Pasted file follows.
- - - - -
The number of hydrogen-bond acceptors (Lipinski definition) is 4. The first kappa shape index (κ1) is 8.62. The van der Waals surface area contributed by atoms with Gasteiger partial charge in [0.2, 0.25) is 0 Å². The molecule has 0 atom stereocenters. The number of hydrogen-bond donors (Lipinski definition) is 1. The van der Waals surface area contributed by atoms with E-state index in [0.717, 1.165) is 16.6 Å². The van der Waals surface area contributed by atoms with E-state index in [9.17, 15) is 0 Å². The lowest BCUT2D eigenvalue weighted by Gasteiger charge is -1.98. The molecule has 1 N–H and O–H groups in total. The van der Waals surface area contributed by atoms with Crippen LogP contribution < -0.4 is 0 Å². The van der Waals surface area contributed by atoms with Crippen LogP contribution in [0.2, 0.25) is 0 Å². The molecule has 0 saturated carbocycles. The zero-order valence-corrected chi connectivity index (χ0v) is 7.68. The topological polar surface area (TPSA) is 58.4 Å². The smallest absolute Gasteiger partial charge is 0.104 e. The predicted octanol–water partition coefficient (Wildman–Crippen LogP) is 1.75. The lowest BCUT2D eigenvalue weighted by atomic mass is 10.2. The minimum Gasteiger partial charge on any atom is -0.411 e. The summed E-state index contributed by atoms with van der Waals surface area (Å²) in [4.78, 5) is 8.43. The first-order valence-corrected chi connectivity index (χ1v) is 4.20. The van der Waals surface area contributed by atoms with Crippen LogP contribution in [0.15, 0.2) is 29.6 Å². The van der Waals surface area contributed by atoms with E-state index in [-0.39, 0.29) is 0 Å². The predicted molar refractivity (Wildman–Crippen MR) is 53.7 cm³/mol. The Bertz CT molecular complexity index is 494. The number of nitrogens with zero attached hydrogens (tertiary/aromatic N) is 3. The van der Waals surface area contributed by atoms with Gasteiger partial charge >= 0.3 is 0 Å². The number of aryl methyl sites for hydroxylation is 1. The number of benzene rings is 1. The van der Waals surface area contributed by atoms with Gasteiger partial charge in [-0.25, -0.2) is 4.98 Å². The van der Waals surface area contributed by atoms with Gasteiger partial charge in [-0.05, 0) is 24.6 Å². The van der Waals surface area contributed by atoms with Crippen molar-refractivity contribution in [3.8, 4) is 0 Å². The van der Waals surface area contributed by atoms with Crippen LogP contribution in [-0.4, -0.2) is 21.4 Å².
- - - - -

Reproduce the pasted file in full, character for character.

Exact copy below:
The number of hydrogen-bond acceptors (Lipinski definition) is 4. The first kappa shape index (κ1) is 8.62. The van der Waals surface area contributed by atoms with Gasteiger partial charge in [0.2, 0.25) is 0 Å². The molecule has 0 atom stereocenters. The number of hydrogen-bond donors (Lipinski definition) is 1. The van der Waals surface area contributed by atoms with E-state index in [0.717, 1.165) is 16.6 Å². The van der Waals surface area contributed by atoms with E-state index in [9.17, 15) is 0 Å². The lowest BCUT2D eigenvalue weighted by Gasteiger charge is -1.98. The molecule has 1 N–H and O–H groups in total. The van der Waals surface area contributed by atoms with Crippen LogP contribution < -0.4 is 0 Å². The van der Waals surface area contributed by atoms with Crippen LogP contribution in [0.2, 0.25) is 0 Å². The molecule has 0 saturated carbocycles. The zero-order valence-corrected chi connectivity index (χ0v) is 7.68. The topological polar surface area (TPSA) is 58.4 Å². The smallest absolute Gasteiger partial charge is 0.104 e. The predicted octanol–water partition coefficient (Wildman–Crippen LogP) is 1.75. The lowest BCUT2D eigenvalue weighted by atomic mass is 10.2. The minimum Gasteiger partial charge on any atom is -0.411 e. The summed E-state index contributed by atoms with van der Waals surface area (Å²) in [4.78, 5) is 8.43. The first-order valence-corrected chi connectivity index (χ1v) is 4.20. The van der Waals surface area contributed by atoms with Crippen LogP contribution in [0.15, 0.2) is 29.6 Å². The van der Waals surface area contributed by atoms with E-state index in [-0.39, 0.29) is 0 Å². The predicted molar refractivity (Wildman–Crippen MR) is 53.7 cm³/mol. The Bertz CT molecular complexity index is 494. The number of nitrogens with zero attached hydrogens (tertiary/aromatic N) is 3. The van der Waals surface area contributed by atoms with Gasteiger partial charge >= 0.3 is 0 Å². The number of aryl methyl sites for hydroxylation is 1. The number of benzene rings is 1. The van der Waals surface area contributed by atoms with Gasteiger partial charge in [-0.25, -0.2) is 4.98 Å². The van der Waals surface area contributed by atoms with Gasteiger partial charge in [-0.05, 0) is 24.6 Å². The van der Waals surface area contributed by atoms with Crippen molar-refractivity contribution in [3.8, 4) is 0 Å². The van der Waals surface area contributed by atoms with Crippen LogP contribution in [-0.4, -0.2) is 21.4 Å².